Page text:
Beat the heat

How can you still perform at your best when the mercury rises? Read on for advice from Sarah Moseley, British Rowing Sport Scientist (Physiology)


Beat the heat (c) Jo Scales

Temperatures are set to rise and exercising when it’s more than 25°C may have a significant impact on how you feel and perform. So what can you do to ensure that you are best prepared to thrive in the summer heat?



Sweating plays an important role in cooling the body during exercise. Sweat rates can often exceed 1-2 litres/hour in the heat and, if fluids lost through sweating are not replaced sufficiently, then dehydration will occur. Even if you lose as little as 2% of your body weight in fluids, this can impair your ability to cool down and perform to your best.


What can you do?

Before exercise

Consume approximately 500ml of fluid every 2-3 hours before training or competition.

During exercise

Be prepared and ensure that you have sufficient fluid for outings.

Losses in body mass through sweating should be minimised by drinking little and often during an outing.

Sodium is the main electrolyte lost in sweat and should be replaced during prolonged sessions over an hour in the heat. Add a quarter of a teaspoon of table salt per litre to your drink, or additional salt with your food, to replace these losses and help fluid retention.

Be prepared and ensure that you have sufficient fluid for outings
After training

Weigh yourself before and after exercise to find your estimated sweat rate. This will determine how much you need to drink in order to replace lost fluids. Scroll down to 4 to see how to calculate your sweat rate.

Replace 120-150% of the body mass that you have lost in sweat within the first 1-2 hours of stopping exercise. One kg of body mass equates to one litre of fluid and should be replaced by drinks containing electrolytes, carbohydrates and protein ie. water, juice or milk.



In order to cope with an increase in temperature, your body will make some specific physiological changes to regulate its temperature and perform at its best. The most noticeable adaption is an improved ability to remove body heat through sweating. This is primarily achieved by an earlier onset of sweating and higher sweat rates. Appropriately planned, and targeted heat acclimatisation, can improve maximal and submaximal performance in hot and in temperate conditions. Maximal is where you train to your maximum and exhaustion; submaximal where you train below your maximum.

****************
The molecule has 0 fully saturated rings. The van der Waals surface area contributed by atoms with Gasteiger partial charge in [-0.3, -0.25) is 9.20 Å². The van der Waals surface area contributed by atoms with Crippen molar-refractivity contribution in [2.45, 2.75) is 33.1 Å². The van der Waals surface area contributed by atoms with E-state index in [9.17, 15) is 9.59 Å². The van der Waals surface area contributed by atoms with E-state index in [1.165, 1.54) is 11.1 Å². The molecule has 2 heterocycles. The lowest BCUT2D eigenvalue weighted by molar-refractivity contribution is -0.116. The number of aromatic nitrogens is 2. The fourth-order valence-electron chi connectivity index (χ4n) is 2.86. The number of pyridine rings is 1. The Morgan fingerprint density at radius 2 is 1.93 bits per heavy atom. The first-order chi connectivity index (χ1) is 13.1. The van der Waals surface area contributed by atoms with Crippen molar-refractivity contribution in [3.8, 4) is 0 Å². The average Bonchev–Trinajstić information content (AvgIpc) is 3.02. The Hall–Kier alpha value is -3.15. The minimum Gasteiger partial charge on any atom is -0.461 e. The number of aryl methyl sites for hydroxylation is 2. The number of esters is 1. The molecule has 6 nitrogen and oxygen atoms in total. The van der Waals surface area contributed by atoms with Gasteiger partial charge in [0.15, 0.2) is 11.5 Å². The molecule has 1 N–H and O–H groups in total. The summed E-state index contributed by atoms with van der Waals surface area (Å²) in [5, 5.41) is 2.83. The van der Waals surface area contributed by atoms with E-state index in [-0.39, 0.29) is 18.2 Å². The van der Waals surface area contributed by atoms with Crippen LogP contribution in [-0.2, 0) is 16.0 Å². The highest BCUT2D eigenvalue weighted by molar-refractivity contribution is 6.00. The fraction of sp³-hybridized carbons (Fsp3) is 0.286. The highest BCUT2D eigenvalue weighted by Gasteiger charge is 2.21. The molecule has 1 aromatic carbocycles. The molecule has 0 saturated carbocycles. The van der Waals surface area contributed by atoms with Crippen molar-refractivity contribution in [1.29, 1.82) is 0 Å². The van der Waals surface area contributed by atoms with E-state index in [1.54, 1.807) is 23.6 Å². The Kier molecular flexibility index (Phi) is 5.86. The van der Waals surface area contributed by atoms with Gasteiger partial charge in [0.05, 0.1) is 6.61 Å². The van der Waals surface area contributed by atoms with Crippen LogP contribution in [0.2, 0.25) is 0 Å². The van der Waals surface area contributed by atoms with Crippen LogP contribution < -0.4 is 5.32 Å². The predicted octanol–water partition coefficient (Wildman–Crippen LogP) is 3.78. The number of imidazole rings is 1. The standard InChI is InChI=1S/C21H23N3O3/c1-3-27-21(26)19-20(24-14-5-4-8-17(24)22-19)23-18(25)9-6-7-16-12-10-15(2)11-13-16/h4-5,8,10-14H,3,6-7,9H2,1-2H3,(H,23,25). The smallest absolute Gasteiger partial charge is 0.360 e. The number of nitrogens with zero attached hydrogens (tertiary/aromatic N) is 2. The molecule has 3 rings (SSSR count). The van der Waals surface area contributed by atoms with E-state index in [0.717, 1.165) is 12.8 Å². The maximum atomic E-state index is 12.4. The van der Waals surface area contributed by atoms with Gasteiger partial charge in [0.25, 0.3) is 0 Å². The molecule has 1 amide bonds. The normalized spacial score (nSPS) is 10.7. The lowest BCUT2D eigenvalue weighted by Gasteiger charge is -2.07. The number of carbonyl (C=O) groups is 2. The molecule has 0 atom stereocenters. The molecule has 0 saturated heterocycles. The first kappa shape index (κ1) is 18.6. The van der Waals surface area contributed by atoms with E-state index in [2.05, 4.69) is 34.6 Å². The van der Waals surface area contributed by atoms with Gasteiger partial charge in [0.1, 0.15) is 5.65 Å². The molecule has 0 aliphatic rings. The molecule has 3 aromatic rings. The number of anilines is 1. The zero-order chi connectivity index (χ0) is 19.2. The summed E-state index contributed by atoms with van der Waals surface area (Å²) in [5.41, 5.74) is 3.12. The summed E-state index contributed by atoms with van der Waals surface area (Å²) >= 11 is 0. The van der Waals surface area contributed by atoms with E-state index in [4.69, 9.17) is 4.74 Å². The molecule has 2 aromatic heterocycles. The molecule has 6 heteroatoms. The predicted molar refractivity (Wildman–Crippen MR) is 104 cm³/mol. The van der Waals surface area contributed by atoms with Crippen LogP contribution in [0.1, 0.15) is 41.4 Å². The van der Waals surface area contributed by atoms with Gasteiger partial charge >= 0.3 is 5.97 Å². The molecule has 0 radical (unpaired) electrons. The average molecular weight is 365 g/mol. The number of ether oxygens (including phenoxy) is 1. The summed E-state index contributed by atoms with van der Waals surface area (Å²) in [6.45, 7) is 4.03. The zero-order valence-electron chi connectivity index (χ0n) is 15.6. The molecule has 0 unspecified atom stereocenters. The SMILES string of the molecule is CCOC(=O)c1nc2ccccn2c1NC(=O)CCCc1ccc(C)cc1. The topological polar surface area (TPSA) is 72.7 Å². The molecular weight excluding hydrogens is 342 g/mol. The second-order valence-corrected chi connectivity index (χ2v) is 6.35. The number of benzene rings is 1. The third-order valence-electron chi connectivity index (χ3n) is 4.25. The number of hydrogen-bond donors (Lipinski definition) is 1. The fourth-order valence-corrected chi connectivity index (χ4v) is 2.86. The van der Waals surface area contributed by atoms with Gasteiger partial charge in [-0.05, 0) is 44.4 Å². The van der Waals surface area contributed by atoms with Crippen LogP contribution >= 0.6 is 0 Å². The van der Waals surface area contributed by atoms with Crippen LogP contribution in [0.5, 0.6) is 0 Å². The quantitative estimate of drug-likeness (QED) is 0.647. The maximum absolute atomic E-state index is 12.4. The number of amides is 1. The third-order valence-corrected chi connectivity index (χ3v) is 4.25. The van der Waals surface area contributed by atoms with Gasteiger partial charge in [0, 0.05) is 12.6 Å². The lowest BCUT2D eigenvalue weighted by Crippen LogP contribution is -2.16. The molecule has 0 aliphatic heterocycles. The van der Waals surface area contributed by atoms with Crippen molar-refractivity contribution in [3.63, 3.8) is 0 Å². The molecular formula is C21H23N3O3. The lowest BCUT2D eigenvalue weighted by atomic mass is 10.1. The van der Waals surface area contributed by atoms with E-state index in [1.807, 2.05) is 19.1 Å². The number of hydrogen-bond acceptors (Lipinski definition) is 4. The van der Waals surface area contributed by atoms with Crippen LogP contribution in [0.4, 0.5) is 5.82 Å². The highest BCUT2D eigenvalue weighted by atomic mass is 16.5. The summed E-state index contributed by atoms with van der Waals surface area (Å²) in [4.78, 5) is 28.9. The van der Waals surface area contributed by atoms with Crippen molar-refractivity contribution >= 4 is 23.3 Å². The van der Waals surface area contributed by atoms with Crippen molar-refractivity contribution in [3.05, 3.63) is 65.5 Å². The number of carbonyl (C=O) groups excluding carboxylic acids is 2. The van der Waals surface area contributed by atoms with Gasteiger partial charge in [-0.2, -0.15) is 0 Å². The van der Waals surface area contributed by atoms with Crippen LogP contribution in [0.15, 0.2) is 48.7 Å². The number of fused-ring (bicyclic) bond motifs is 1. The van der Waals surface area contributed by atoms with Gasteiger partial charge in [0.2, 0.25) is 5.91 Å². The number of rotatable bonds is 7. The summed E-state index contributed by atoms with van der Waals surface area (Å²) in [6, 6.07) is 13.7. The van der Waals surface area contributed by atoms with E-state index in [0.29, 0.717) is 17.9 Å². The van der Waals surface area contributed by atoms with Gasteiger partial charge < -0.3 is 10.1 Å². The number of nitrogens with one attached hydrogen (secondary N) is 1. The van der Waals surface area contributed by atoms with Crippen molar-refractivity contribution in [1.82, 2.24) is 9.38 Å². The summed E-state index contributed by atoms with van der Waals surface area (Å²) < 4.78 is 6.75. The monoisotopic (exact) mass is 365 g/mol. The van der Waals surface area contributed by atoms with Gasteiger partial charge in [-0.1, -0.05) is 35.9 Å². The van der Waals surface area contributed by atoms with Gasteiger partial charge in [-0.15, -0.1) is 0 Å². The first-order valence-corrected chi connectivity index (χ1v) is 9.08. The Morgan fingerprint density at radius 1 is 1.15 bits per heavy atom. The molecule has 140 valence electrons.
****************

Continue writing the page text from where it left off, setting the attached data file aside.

What can you do?

Safety first – build up your exposure

Build up exposures to the heat gradually to adapt to the new conditions. Keep your perceived effort easier when it’s hot and save your longer, or intense, outings for cooler times of the day.

Targeted heat sessions should last for at least an hour to induce sweating and increase body temperature.

Full acclimatisation can be achieved within two to three weeks, depending on the temperature, the frequency and duration of exercise.

Consider wearing extra layers during your cooler workouts to stimulate the effect of a warm environment or turn off the fans in your gym to minimise evaporative cooling through the air flow.



While targeted sessions in the heat may be beneficial, you should plan to cool off during key performances. Cooling strategies before, during and after exercise, have the potential to improve sweating, offsetting detrimental increases in body temperature.

What can you do?

1 – Avoid unnecessary exposure to the sun. Rig your boats and complete your warm up and cool down in the shade where possible.

2 – Wear sun cream (SPF 30+) to protect you – sunburn decreases cooling efficiency and can be detrimental to performance. The GB Rowing Team wore Green People organic sun cream at the World Cup 2 in Linz.

3 – Choose light coloured, and breathable, clothing.

4 – Lower your skin temperature by soaking a T-shirt in cold water and re-soak every 5-10 minutes.

5 – Use a fan, or your hand, to create a breeze to help your skin cool down.

6 – Place cooling towels or ice packs on your neck and on major muscle groups, or submerge your hands/arms/legs/ankles in cool water.

Take it further with the science

Heat acclimation improves exercise performance by Lorenzo S. et al. Journal of Applied Physiology, 2010 Oct; 109, pp1140-1147.
Consensus recommendations on training and competing in the heat by Racinais S. et al. Scandinavian Journal of Medicine & Science in Sports, 2015 June; 25, Suppl 1:6-19.



You can calculate your sweat rate in these easy steps:

1 – Go to the toilet. Weigh yourself before exercise, wearing minimal clothing.

2 – At your 60-minute training session consume fluid as normal. Wipe away sweat from skin and hair.

3 – Weigh yourself after exercise, again wearing minimal clothing. Record how much fluid you consume during exercise.

4 – Then calculate your (pre-session weight) – (post-session weight) + (fluid consumed) = sweat rate

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